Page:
Monday, March 1, 2010

Mesilla: Historical Past and Colorful Present

We arrived in Las Cruces, NM, and camped on the edge of the city within a short drive of Historic Old Mesilla.

A late afternoon visit to Mesilla convinced us to return for an extended walk around the Plaza. Our walk from the parking lot to the center of the historic part of Mesilla took us past some adobe homes. Most of the homes are the standard earth brown color, but the three shown here were interesting variations on this standard.

In addition to the uniformity of color for each home and shop, there is also something about the rounded edges and corners of the rectangular homes that is becoming more and more appealing to us.

Just as we arrived at the Plaza, we were greeted by this auto with "47 Merc" emblazoned on its license plate. It was a small step into the past and the history of Mesilla.

A walk around the Plaza took us further into the town's history. The strongly religious community of Mesilla revolves around San Albino (below), the Catholic church in the town's center.

Both Spaniards and Mexicans had established temporary camps near Mesilla, but it wasn't until after the treaty of Guadalupe Hidalgo in 1848 that the first permanent settlers came to Mesilla.

We continued our walk past the shops around the Plaza, and Kate made the observation that the adobe structures seemed to serve as neutral backgrounds or canvases for the colorful doors and windows. The pictures below are examples of this artwork.

By 1850, Mesilla was an established colony. The constant threat of attack by the Apache put these early settlers on constant alert. Apaches would steal livestock and food, murdering colonists and seizing captives.

Just as frequently the villagers swiftly retaliated by sending out the Mesilla Guard, a militia comprised of a man from each household.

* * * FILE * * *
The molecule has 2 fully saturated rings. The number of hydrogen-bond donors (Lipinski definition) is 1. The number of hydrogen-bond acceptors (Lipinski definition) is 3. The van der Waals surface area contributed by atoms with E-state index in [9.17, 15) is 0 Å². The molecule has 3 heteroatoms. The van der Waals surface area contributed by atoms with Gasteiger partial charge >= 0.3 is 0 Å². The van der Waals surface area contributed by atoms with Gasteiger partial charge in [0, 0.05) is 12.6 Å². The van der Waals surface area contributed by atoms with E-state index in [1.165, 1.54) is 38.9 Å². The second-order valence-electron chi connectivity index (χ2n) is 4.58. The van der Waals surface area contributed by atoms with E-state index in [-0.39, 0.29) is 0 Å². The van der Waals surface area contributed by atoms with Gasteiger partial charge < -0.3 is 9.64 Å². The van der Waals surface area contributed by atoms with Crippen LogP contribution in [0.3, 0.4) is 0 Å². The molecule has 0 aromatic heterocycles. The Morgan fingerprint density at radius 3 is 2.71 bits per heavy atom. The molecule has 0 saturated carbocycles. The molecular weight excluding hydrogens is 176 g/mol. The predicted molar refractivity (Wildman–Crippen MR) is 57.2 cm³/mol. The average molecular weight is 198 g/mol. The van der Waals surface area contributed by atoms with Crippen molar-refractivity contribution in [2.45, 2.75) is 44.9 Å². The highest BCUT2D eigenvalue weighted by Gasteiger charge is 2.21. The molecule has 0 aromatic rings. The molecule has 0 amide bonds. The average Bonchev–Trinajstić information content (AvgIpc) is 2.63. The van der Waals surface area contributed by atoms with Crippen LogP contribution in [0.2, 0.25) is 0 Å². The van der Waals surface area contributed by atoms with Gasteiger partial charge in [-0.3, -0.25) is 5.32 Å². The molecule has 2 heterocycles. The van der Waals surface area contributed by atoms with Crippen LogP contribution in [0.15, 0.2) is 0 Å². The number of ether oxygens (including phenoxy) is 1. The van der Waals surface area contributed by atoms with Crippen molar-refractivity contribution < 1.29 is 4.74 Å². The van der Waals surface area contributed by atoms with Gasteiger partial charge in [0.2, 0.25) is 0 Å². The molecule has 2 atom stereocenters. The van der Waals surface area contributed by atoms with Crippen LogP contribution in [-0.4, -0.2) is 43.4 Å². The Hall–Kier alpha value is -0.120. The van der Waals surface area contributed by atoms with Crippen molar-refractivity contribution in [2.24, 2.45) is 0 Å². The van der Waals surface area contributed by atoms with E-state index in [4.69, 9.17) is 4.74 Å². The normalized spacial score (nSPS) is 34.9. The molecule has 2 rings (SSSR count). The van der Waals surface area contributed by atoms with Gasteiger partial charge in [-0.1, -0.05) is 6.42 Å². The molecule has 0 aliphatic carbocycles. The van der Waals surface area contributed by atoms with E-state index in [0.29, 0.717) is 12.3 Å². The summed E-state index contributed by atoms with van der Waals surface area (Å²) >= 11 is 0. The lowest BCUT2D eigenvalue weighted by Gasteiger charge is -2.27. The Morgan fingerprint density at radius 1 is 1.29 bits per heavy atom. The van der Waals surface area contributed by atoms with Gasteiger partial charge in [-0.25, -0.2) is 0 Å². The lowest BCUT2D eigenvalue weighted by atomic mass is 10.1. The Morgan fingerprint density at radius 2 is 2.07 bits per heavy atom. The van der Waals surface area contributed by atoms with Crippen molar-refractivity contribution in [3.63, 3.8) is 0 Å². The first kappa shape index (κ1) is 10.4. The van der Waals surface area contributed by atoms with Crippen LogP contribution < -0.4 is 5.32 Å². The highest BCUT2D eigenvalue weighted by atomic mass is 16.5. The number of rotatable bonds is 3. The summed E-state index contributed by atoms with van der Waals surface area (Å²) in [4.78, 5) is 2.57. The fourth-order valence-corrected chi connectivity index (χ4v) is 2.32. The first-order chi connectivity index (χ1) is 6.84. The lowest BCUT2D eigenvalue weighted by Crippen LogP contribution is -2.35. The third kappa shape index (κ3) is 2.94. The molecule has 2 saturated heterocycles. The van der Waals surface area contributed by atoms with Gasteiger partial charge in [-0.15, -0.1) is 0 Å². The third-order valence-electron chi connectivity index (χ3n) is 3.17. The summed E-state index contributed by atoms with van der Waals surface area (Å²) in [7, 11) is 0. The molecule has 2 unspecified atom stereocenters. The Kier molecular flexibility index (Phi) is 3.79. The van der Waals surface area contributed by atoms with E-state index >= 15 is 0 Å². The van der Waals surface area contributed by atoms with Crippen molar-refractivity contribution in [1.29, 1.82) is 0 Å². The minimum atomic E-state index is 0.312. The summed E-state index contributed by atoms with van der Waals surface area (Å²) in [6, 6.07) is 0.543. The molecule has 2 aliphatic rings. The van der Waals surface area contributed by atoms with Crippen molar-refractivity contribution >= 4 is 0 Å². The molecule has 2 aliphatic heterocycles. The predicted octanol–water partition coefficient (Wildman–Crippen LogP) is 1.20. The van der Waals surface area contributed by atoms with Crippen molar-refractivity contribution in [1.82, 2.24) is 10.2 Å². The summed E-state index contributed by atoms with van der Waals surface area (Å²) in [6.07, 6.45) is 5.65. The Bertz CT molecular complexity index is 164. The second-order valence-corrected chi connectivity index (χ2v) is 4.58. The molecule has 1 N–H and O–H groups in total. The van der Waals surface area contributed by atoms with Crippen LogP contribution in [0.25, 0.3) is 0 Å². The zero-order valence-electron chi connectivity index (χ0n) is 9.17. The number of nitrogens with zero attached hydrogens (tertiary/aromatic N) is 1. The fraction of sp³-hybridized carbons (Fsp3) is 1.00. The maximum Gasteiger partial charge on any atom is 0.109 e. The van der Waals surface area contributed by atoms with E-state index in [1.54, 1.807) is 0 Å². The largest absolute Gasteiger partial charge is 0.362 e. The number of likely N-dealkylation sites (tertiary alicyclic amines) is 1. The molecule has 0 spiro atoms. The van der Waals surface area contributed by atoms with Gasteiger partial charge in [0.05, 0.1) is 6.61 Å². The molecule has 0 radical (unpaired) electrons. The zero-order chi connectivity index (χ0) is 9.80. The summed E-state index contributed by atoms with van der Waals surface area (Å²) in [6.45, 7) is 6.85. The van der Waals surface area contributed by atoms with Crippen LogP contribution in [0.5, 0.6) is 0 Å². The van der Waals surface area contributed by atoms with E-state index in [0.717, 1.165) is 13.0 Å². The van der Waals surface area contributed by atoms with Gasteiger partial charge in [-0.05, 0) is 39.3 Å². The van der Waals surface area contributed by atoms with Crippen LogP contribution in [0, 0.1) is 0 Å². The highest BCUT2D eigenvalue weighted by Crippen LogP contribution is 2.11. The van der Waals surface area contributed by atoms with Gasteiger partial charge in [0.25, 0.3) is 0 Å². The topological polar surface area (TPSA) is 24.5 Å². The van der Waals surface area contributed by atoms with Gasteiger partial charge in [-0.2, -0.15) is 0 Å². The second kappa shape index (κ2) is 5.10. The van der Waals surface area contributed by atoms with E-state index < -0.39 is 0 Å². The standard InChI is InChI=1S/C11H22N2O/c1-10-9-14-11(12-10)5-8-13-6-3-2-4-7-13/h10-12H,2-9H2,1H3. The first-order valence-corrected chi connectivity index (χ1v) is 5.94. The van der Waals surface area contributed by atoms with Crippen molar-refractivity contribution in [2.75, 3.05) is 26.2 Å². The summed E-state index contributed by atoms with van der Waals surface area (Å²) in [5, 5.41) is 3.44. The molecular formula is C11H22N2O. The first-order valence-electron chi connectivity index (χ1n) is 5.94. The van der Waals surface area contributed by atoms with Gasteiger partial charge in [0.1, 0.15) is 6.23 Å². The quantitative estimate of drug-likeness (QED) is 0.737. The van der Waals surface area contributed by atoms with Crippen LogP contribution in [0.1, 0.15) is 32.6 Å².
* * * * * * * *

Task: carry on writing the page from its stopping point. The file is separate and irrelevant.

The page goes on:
Time after time the militia exacted revenge on any Apache in the area. In 1851, the United States government established Fort Fillmore to protect the newly conquered territory and its people. As a result of the Mexican War and the Treaty of Guadalupe Hidalgo, Mesilla was within the strip of land claimed by both the United States and Mexico, a "no mans land".

This situation arose because of an error in a map the treaty signers used to draw the boundary between the United States and Mexico.

In 1853, the United States negotiated with Mexico to resolve the boundary dispute which resulted at the termination of the Mexican War and to purchase the land in question. This was known as the Gadsden Purchase. The treaty was consummated by the raising of the United States flag in the Mesilla Plaza by Fort Fillmore troops.

With the protection afforded by the forts, Mesilla found itself in an optimum location for economic growth. It became an important stop on two stagecoach, mail and trade routes.

Another interesting chapter in Mesilla's history would be written with the Civil War. When Colonel Baylor, Commander of Confederate troops, arrived from Texas on July 25, 1861, with his 220 Texas Mounted Rifles and entered Mesilla, the Union troops abandoned Fort Fillmore. They surrendered to the Confederate troops northwest of Mesilla, two days later.

Colonel Baylor set up his immediate headquarters off the Plaza in Mesilla, and raised the Confederate flag at the Confederate capitol building. He established the name of the Confederacy, the short-lived territory of Arizona, with Mesilla as its capital.

After the Battle of Glorieta in March of 1862, being short of supplies, the Confederate troops retreated to Texas. This ended the Civil War conflict in New Mexico.

One of the purposes of the United States in acquiring the Gadsden Purchase from Mexico was to establish a southern railroad route through the area. In 1881, when the Santa Fe Railroad was completed in southern New Mexico, the people of Mesilla did not want the railroad to go through their community. Routing the railroad through Las Cruces instead of Mesilla contributed to Las Cruces' growth and allowed Mesilla to retain many of its physical characteristics and charm, a tangible reminder of its long and significant past

In 1882, the year after the railroad was constructed, Mesilla lost its position as the county seat, which it had held since 1855.

The Visitors Center is a great place to learn about the history of Mesilla, and a walk around the steets is a superb way to observe the color of the town.

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